B&W/Color, 1971, 87m.
Directed by Nelson Lyon
Starring Sarah Kennedy, Norman Rose, William Hickey, Barry Morse, Roger C. Carmel, Ultra Violet, Ondine, Dolph Sweet, Jill Clayburgh
Vinegar Syndrome (Blu-Ray & DVD) (US R0 HD/NTSC) / WS (1.85:1) (16:9)

The Telephone BookUnderground comedies don't come much wilder than The Telephone Book, a New York-lensed oddity that's conThe Telephone Booktinuously built up a cult following through word of mouth despite the impossibility of find watchable copies. The film was released in 1971 with an X rating (shortly before that became associated with pornography), and it's absolutely hilarious (as well as completely obsessed with sex from the first frame to the last). Imagine a randy sketch comedy film devised by George Kuchar and Robert Downey Sr. with a little Ralph Bakshi and early Brian De Palma thrown in, and you'll start to get the idea.

A cute young blonde named Alice (Laugh-In's Kennedy) finds herself drawn into a wonderland of a very different kind when she gets a life-changing obscene phone call from someone named John Smith (voice over pro Rose, whose entire face is never seen). The experience invigorates her so much that she immediately calls her sexually occupied best friend (Clayburgh!) to gush about it, explaining she has to find this Mr. Smith even if she has to work through every single one listed in the New YorkThe Telephone Book phone book. The quest takes her through a bizarre gallery of characters including a fallen stag filmmaker, Har Poon (The Fugitive and Asylum's Morse), auditioning her for his comeback feature while he's covered in naked women on a mattress (with Warhol Factory vet Ultra Violet wagging her tongue and a whip for good measure). Then there's a shrink (busy TV actor Carmel) who flashes her on the subway but flees in terror when she reciprocates, future Oscar nominee William Hickey (Prizzi's Honor and Puppet Master) delivering monologues while bedridden with an oversized permanent erection, and finally John Smith himself, seen wearing a pig mask and revealing his unusual background while bringing The Telephone BookAlice to a higher state of consciousness with his dirty phone call masterpiece.

Truly alive and wonderful in every scene, The Telephone Book failed to find much critical favor upon its release but has continued to look better and better with each passing year. It easily sits comfortably alongside the works of more famous directors like Dusan Makavejev and John Waters, and it's a shame director Nelson Lyon only went on to become a Saturday Night Live writer in the early '80s rather than writing and directing another feature. There's really no predicting where this film will go, with subtitles wryly commenting on the action at random intervals, familiar character actors popping up in almost every scene, and even a starting shift to color at the end for a long, audacious animated sequence that's far more lewd than anything Disney would dream up. Apparently Joanna's Genevieve Waite was The Telephone Bookoriginally cast as Alice, which is easy to believe, but Kennedy is just perfect as the audience surrogate. She's completely upbeat about his libido and personal drives, and her sense of timing results in some terrific laughs where you'd least expect it.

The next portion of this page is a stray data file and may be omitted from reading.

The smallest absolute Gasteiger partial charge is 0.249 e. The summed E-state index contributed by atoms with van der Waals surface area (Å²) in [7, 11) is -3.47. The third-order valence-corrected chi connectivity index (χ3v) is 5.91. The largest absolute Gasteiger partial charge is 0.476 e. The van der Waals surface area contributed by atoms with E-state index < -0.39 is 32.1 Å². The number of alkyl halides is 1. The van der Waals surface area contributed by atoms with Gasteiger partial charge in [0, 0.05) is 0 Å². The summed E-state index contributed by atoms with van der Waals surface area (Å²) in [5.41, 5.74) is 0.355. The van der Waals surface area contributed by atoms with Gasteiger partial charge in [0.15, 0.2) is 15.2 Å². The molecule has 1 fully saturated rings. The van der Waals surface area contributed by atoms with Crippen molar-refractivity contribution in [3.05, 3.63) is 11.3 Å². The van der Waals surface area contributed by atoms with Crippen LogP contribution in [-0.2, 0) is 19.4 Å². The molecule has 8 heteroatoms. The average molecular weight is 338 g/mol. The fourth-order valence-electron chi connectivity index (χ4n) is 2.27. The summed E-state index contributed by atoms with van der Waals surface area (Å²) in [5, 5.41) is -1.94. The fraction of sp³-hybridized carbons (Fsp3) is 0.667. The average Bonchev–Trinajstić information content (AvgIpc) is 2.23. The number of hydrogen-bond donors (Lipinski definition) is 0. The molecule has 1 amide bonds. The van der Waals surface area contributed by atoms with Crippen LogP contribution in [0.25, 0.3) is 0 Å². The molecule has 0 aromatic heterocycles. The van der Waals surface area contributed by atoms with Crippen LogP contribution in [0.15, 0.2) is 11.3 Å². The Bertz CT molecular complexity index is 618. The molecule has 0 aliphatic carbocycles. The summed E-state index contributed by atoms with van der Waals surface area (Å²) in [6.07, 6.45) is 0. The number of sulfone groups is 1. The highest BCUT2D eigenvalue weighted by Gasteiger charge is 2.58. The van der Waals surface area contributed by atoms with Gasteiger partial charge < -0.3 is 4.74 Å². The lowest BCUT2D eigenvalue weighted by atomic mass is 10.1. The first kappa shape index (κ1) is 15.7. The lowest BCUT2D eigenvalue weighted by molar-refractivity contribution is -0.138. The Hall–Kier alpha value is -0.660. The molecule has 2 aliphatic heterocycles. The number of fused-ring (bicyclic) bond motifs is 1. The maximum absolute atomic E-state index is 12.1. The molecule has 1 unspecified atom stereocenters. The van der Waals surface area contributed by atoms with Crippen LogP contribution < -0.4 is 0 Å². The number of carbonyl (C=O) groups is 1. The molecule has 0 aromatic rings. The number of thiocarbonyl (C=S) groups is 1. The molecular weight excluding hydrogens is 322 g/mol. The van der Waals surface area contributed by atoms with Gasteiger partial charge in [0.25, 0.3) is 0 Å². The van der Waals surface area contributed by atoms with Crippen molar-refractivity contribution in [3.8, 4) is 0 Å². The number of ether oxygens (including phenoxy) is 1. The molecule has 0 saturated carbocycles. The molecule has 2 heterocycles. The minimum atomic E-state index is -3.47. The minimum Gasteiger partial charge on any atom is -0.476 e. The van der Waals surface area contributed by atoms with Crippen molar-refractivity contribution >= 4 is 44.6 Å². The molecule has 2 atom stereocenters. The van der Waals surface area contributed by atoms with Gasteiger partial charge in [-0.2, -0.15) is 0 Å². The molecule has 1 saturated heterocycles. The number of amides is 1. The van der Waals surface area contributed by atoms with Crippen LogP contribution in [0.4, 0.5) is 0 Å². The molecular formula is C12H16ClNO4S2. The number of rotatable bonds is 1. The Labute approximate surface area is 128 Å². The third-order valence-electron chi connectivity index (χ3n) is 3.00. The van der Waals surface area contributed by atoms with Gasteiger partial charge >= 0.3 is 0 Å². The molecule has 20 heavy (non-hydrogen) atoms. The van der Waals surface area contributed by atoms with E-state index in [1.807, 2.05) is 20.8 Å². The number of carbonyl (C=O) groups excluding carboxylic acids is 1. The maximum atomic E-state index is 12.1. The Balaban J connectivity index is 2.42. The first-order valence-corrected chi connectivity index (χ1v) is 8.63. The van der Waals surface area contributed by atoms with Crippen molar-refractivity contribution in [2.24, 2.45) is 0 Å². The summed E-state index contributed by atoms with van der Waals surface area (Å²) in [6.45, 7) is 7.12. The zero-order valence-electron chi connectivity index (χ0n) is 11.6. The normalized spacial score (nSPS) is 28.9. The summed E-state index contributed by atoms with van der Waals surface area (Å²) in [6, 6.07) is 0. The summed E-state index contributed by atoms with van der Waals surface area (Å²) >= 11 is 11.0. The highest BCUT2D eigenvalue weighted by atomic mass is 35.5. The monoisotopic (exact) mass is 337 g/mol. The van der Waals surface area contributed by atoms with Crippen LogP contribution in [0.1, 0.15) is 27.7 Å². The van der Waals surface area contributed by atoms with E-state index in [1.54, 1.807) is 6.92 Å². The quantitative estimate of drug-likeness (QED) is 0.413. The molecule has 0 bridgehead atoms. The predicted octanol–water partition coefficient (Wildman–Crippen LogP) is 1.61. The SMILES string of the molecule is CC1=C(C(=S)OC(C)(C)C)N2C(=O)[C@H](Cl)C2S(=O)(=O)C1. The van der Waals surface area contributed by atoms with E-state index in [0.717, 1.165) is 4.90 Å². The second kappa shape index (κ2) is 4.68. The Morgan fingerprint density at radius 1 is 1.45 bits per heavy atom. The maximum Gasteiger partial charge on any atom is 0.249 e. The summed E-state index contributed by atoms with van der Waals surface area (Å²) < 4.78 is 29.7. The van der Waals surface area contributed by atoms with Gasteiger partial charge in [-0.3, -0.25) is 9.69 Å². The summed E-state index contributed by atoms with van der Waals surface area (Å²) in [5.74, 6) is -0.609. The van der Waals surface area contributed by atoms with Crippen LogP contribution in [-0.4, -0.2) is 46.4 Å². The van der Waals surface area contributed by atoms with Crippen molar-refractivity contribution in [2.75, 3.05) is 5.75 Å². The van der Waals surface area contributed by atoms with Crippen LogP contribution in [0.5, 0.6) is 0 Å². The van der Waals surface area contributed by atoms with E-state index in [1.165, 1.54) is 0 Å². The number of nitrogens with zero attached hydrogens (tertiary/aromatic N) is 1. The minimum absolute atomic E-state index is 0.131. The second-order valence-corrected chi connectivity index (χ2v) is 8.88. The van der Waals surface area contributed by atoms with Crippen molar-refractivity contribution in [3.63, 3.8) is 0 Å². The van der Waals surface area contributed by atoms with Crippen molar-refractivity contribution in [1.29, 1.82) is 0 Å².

Some truly lousy copies of this film were trading on the gray market circuit for years, which was the only way you could see this film since its theatrical days for many years. The resurrection from Vinegar Syndrome is a major cause for celebration all around, as the Blu-Ray/DVD combo (with the former option definitely being the way to go) looks absolutely fantastic. The original negative is long gone, but the 35mm print is in excellent shape and looks terrific here (except when the visuals and audio are supposed to be deliberately rough, namely the end credits). The big extra here is an audio commentary with producer Merv Bloch and one of the film's biggest champions, Joe Rubin; it's a fast and chatty track covering the filmmaking climate of the time, the solution to dealing with Alice's leftover risque wallpaper, the similarities to the later Last Tango in Paris, connections to The Loved One and the trailer for Cruising, the breaking up of Smith's monologues in the second half, and the famous lost intermission (stupidly cut by the distributor) which originally cut to Andy Warhol eating popcorn. (Bloch aptly notes that this footage would be very, very valuable now if it had actually survived, though you'll find a little remnant of it elsewhere here.) Also included are the artsy original trailer, a much raunchier reissue trailer (as Hot Number), a great stills gallery (with quite a few surprises tucked in), and three and a half minutes of radio spots. Easily one of this year's most essential releases and a major cult title barely saved from oblivion.

Buy from Diabolik DVD.

Reviewed on April 30, 2013.